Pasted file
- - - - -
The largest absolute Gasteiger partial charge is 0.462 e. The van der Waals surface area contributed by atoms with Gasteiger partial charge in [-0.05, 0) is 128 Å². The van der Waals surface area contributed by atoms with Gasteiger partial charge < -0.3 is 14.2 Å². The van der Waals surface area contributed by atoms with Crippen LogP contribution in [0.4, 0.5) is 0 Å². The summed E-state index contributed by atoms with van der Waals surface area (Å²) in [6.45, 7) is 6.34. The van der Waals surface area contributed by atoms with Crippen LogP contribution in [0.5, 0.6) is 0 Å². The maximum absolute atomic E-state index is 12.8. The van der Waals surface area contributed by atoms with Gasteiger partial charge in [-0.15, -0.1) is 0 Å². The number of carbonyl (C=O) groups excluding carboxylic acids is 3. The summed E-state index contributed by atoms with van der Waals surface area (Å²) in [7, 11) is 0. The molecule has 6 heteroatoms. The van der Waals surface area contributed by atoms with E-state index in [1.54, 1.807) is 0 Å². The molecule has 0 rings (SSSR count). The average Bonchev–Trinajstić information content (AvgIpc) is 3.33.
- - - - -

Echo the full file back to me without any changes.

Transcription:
The largest absolute Gasteiger partial charge is 0.462 e. The van der Waals surface area contributed by atoms with Gasteiger partial charge in [-0.05, 0) is 128 Å². The van der Waals surface area contributed by atoms with Gasteiger partial charge < -0.3 is 14.2 Å². The van der Waals surface area contributed by atoms with Crippen LogP contribution in [0.4, 0.5) is 0 Å². The summed E-state index contributed by atoms with van der Waals surface area (Å²) in [6.45, 7) is 6.34. The van der Waals surface area contributed by atoms with Crippen LogP contribution in [0.5, 0.6) is 0 Å². The maximum absolute atomic E-state index is 12.8. The van der Waals surface area contributed by atoms with Gasteiger partial charge in [-0.15, -0.1) is 0 Å². The number of carbonyl (C=O) groups excluding carboxylic acids is 3. The summed E-state index contributed by atoms with van der Waals surface area (Å²) in [7, 11) is 0. The molecule has 6 heteroatoms. The van der Waals surface area contributed by atoms with E-state index in [1.54, 1.807) is 0 Å². The molecule has 0 rings (SSSR count). The average Bonchev–Trinajstić information content (AvgIpc) is 3.33.